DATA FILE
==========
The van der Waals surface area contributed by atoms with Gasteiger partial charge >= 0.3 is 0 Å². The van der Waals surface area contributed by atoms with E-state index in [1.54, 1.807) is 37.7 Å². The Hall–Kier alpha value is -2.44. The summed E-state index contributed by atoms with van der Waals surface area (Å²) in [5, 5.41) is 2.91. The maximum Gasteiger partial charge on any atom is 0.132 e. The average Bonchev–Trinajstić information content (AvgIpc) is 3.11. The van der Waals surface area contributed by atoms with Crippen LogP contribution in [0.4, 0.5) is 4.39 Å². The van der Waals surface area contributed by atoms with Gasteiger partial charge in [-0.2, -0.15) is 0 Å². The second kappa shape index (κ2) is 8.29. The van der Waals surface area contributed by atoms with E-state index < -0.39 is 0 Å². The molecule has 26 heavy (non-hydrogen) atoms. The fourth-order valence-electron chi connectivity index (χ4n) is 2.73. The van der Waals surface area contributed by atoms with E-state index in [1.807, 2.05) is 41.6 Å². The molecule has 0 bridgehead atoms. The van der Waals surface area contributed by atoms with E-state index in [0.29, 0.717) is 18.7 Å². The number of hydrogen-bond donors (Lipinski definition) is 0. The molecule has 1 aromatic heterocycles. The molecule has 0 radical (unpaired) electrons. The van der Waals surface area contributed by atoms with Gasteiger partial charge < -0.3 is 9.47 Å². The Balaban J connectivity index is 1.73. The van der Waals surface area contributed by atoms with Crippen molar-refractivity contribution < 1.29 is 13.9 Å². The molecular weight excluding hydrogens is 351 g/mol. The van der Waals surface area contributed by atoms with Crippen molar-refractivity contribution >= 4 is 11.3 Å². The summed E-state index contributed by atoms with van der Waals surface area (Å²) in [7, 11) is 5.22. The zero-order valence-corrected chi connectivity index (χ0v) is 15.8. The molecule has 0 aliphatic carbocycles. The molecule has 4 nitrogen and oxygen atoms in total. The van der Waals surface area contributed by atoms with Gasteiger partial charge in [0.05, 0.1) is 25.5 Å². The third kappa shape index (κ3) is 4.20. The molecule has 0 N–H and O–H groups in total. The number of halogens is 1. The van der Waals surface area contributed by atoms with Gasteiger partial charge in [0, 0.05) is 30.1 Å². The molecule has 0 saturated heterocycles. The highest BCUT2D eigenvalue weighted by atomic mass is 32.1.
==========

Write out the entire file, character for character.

The van der Waals surface area contributed by atoms with Gasteiger partial charge >= 0.3 is 0 Å². The van der Waals surface area contributed by atoms with E-state index in [1.54, 1.807) is 37.7 Å². The Hall–Kier alpha value is -2.44. The summed E-state index contributed by atoms with van der Waals surface area (Å²) in [5, 5.41) is 2.91. The maximum Gasteiger partial charge on any atom is 0.132 e. The average Bonchev–Trinajstić information content (AvgIpc) is 3.11. The van der Waals surface area contributed by atoms with Crippen LogP contribution in [0.4, 0.5) is 4.39 Å². The van der Waals surface area contributed by atoms with Gasteiger partial charge in [-0.2, -0.15) is 0 Å². The second kappa shape index (κ2) is 8.29. The van der Waals surface area contributed by atoms with E-state index < -0.39 is 0 Å². The molecule has 26 heavy (non-hydrogen) atoms. The fourth-order valence-electron chi connectivity index (χ4n) is 2.73. The van der Waals surface area contributed by atoms with E-state index in [1.807, 2.05) is 41.6 Å². The molecule has 0 bridgehead atoms. The van der Waals surface area contributed by atoms with E-state index in [0.29, 0.717) is 18.7 Å². The number of hydrogen-bond donors (Lipinski definition) is 0. The molecule has 1 aromatic heterocycles. The molecule has 0 radical (unpaired) electrons. The van der Waals surface area contributed by atoms with Gasteiger partial charge < -0.3 is 9.47 Å². The Balaban J connectivity index is 1.73. The van der Waals surface area contributed by atoms with Crippen molar-refractivity contribution < 1.29 is 13.9 Å². The molecular weight excluding hydrogens is 351 g/mol. The van der Waals surface area contributed by atoms with Crippen molar-refractivity contribution >= 4 is 11.3 Å². The summed E-state index contributed by atoms with van der Waals surface area (Å²) in [7, 11) is 5.22. The zero-order valence-corrected chi connectivity index (χ0v) is 15.8. The molecule has 0 aliphatic carbocycles. The molecule has 4 nitrogen and oxygen atoms in total. The van der Waals surface area contributed by atoms with Gasteiger partial charge in [0.05, 0.1) is 25.5 Å². The third kappa shape index (κ3) is 4.20. The molecule has 0 N–H and O–H groups in total. The number of halogens is 1. The van der Waals surface area contributed by atoms with Gasteiger partial charge in [0, 0.05) is 30.1 Å². The molecule has 0 saturated heterocycles. The highest BCUT2D eigenvalue weighted by atomic mass is 32.1.